Several studies with runners and cyclists have shown that ingestion of beverages with carbohydrates can attenuate changes in immunity when the athlete experiences physiological stress and depletion of carbohydrate stores in the body during prolonged exercise (see Nieman and Pedersen, 1999). Carbohydrate ingestion (about 1 liter/hour of a typical sports drink) compared to a placebo has been shown to significantly lower blood cortisol and adrenaline, reduce changes in blood immune cell counts, and lower pro- and anti-inflammatory cytokines.

While carbohydrate feeding during exercise appears to be effective in minimizing some of the immune perturbations associated with prolonged continuous exercise, it seems less effective for less-demanding exercise of an intermittent nature or when prolonged exercise is performed to the point of fatigue (see Gleeson, 2006). Furthermore, it is not clear if the magnitude of effects observed with carbohydrate feeding during prolonged exercise is sufficient to reduce the risk of infection.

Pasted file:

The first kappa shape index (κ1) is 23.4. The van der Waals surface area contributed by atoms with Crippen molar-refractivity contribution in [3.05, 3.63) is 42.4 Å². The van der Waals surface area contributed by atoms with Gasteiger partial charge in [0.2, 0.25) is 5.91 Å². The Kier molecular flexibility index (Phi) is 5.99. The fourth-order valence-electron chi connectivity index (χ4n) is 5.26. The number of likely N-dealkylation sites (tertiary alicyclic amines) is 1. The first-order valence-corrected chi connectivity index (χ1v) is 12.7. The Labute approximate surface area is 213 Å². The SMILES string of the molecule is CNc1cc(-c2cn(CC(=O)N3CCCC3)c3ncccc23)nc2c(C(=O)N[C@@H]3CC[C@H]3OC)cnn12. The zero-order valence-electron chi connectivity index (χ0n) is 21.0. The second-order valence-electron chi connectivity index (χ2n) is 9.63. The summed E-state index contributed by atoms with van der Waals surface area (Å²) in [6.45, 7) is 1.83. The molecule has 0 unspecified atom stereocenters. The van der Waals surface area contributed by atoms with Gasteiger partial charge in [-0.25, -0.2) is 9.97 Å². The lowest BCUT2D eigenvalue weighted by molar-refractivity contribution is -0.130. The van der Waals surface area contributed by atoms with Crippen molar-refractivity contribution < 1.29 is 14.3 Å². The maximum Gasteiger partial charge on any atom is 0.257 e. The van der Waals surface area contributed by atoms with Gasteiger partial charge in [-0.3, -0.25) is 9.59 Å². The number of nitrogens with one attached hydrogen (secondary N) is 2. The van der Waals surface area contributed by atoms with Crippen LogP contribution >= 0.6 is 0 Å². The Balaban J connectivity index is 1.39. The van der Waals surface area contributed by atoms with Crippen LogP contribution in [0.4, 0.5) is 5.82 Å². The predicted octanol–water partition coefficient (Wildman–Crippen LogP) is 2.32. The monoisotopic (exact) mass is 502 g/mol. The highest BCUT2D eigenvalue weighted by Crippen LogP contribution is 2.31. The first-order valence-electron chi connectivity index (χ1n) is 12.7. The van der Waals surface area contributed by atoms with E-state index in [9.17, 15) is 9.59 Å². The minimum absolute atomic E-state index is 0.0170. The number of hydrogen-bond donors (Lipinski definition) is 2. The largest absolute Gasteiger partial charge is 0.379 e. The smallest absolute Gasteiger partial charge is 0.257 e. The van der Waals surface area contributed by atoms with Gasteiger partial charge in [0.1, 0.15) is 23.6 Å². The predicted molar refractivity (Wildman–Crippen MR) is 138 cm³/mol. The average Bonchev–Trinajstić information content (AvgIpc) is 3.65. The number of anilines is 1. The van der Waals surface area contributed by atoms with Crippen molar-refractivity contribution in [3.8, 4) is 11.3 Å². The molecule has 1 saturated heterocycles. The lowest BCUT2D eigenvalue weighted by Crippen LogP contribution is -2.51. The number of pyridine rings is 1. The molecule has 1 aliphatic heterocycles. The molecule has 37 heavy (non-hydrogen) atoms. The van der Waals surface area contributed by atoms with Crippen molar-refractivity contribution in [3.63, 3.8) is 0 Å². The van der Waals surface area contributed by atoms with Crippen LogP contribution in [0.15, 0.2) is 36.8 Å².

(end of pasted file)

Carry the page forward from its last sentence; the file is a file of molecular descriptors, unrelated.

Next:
In the horse, there has been a considerable amount of study investigating carbohydrate supplementation with respect to reducing glycogen depletion during exercise and promoting glycogen repletion after exercise; however, the impact these practices have on immune function has not been addressed. In humans, the size of the glycogen stores in muscle and liver at the onset of exercise has also been shown to influence the hormonal and immune response to exercise. For example, Mitchell et al. (1998) observed that exercising for one hour in a glycogen-depleted state resulted in greater decreases in lymphocyte numbers following exercise in humans. Based on the promising findings in humans, the immunomodulating effects of carbohydrate supplementation, as well as the impact of reduced glycogen stores, deserves study in horses participating in endurance-type activities. 
Antioxidant Supplementation
Immune cells are very active, resulting in the production of reactive oxygen species as a part of normal cellular metabolism. In addition, oxidative burst, a mechanism by which neutrophils and macrophages (the “Kamikazes”) use to destroy ingested pathogens also produces superoxide and hydrogen peroxide. Increased formation of reactive oxygen species also accompanies the dramatic rise in oxidative metabolism during exercise. Reactive oxygen species are capable of damaging cell membranes, proteins and DNA, if not kept in check by antioxidants.